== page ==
Kimmie Rhodes : Archives

Recording at Sun Studios with Cowboy Jack Clement

Recording at Sun Studios in Memphis, TN with Jack Cowboy Clement

“Just One Love” written by Kimmie Rhodes –  recorded at Sun Studios with Joe Ely January 1989. Jack Cowboy Clement plays dobro and Joe Gracey plays rhythm guitar.

Recording at Sun Studios in Memphis with Cowboy Jack in 1989 (l-r) Kimmie Rhodes, Joe Gracey, Johnny X Reed, Joey Miskelin  and Jack Clement.

The copy of the famous “Cowboy’s Ragtime Band Rules” that hung on the wall at Sunbird Studios in Austin, Texas.

On the way home from one of our pilgrimages to Nashville to visit Cowboy Jack, we passed through Memphis to stop off at the legendary Sun Studios, which had just reopened. Cowboy had been bragging about hanging out with his new buddy, Bono, and the band U2 to help out with the making of the movie Rattle and Hum, which they had been shooting there. Just as we walked through the door, a tour was beginning, so we thought, “Well, why not?” So we played along as the tour guide told all the tourists who had gathered all about the days when Elvis, Johnny Cash, and Carl Perkins et al. had recorded there. All these pictures from the old days were hanging on the walls, and it really was all vibed-out and cool in there. Gracey started wandering around clapping his hands in different areas of the room to check the acoustics before the tour had even ended, and the guide, who was winding up his spiel said, “Does anyone have any questions?” To Gracey’s surprise I raised my hand and said, “Yes. What are your rates?”

Once we were back in Texas, we talked to the owners of the label I was with, Heartland Records, who were house. To their credit, it didn’t take much hustling to convince them to fund a recording session at Sun. In fact, they liked the idea so much that they started begging me not to change my mind! I finally got the courage (and money) to quit the last “real job” I ever had, working at a folk art gallery, and we were back at Sun Studios within three weeks with a band assembled, partly from Texas and partly from Memphis and Nashville, to record all the new songs I’d been writing. David “Fergie” Ferguson came along to fill Cowboy’s shoes from the olden days, as engineer, which made Cowboy free to play rhythm guitar and sing along. Believe me, with “The Cow” in the room, the bar was definitely raised. Johnny X Reed, guitarist for the Jackalopes, was there, as was Wes McGhee (guitar), Dale Dennis (bass), and Joey Miskulin, who was Cowboy’s current resident genius and played keyboards and accordion.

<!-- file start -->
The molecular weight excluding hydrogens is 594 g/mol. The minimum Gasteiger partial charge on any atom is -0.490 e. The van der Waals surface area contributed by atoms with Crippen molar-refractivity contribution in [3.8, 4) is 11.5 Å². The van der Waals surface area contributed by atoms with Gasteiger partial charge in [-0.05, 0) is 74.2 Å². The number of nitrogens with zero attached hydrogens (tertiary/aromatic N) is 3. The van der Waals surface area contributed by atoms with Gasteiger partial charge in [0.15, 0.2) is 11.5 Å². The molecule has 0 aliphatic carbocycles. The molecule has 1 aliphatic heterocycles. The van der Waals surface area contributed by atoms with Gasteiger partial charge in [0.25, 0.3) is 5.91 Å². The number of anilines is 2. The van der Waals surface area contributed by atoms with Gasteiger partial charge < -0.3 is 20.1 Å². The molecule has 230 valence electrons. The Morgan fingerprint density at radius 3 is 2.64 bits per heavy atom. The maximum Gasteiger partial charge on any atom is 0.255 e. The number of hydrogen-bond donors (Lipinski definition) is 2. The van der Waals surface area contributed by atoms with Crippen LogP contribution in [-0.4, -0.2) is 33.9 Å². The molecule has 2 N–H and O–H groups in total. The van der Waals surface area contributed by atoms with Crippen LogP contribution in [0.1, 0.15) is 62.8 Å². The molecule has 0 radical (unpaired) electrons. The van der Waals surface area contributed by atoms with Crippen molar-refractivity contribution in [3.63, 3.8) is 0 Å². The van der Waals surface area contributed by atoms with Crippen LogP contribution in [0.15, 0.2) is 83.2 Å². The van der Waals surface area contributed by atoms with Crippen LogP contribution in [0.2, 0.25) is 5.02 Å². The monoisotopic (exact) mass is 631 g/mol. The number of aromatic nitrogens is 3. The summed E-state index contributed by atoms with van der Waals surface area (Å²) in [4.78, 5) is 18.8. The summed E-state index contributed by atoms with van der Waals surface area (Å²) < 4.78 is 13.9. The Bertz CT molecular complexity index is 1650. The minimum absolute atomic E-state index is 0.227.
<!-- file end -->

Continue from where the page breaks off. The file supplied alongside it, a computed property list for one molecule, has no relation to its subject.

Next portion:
We arrived the night before the sessions and set up the studio so we would be ready to go the next morning. Then we all sat out on the back steps as the sun was going down. It was one of those extraordinary “golden hour” evenings. Because he knew how excited we were to be there, Cowboy started strolling down memory lane, telling stories, and we soaked it up. He was really sweet to entertain us in that way and add to the experience. Besides, anyone who ever knew him can attest to the fact that Cowboy loved to hold court. He said that back in the old days, when directions were given to get to the studio, they’d say, “Just look for the tiny building with all the Cadillacs parked out front.” Then he pointed to a long building next door that ran far past the studio to the end of the big parking lot and said, “There’s why Sun didn’t make it. That’s where they kept all the returns.” There are two things that can kill indie labels. One is getting the returns of records that didn’t sell, and the other is not being paid by the distributor. Sometimes they get this thing going where they collect the money from your sales but use it to pay people they owe farther back in the pipeline, figuring they’ll catch up. But if they can’t keep up with that game, they eventually go under and take a lot of small labels with them.

I had a song to record with Joe Ely as a duet, “Just One Love,” that I had literally written on the way to his house to play it for him before I left for Memphis. It’s crazy, looking back now, to think that I would decide to write the song on the way to his house, which was only about forty-five minutes away!

Once we were in Memphis, at Sun Studios, Joe flew in from Austin to record it with me. After we had cut the first take, we were all standing around in the tiny control room listening back and trying to decide if it was “the one” or not. This went on for a while, and I finally said, “Well if it’s ‘the one,’ why are we all standing around trying to figure out if it is or not?” Cowboy’s head jerked in my direction, and he grinned and said, “She’s right. Let’s go do another one.” We went back into the studio and did another take, and when we came back in to listen, Cowboy grabbed me and started dancing all over the tiny room! (He had, after all, been an Arthur Murray dance instructor and even still carried his business card from those days and enjoyed whipping it out and showing it to people from time to time.) It was truly joyous. Ironically, not long after that, I was in Nashville at the office of some record executive who had just rejected me as a viable artist. He made the remark that “If Jack Clement danced to your song, legend had it that you had a hit.” I didn’t even bother to tell him. I figured he wouldn’t believe me anyway.

(Sun Studios, Memphis (l-r) Cowboy Jack Clement, Kimmie Rhodes, Dale “Cowboy Dick” Dennis, Joe Gracey, Wes McGhee, Wes Starr)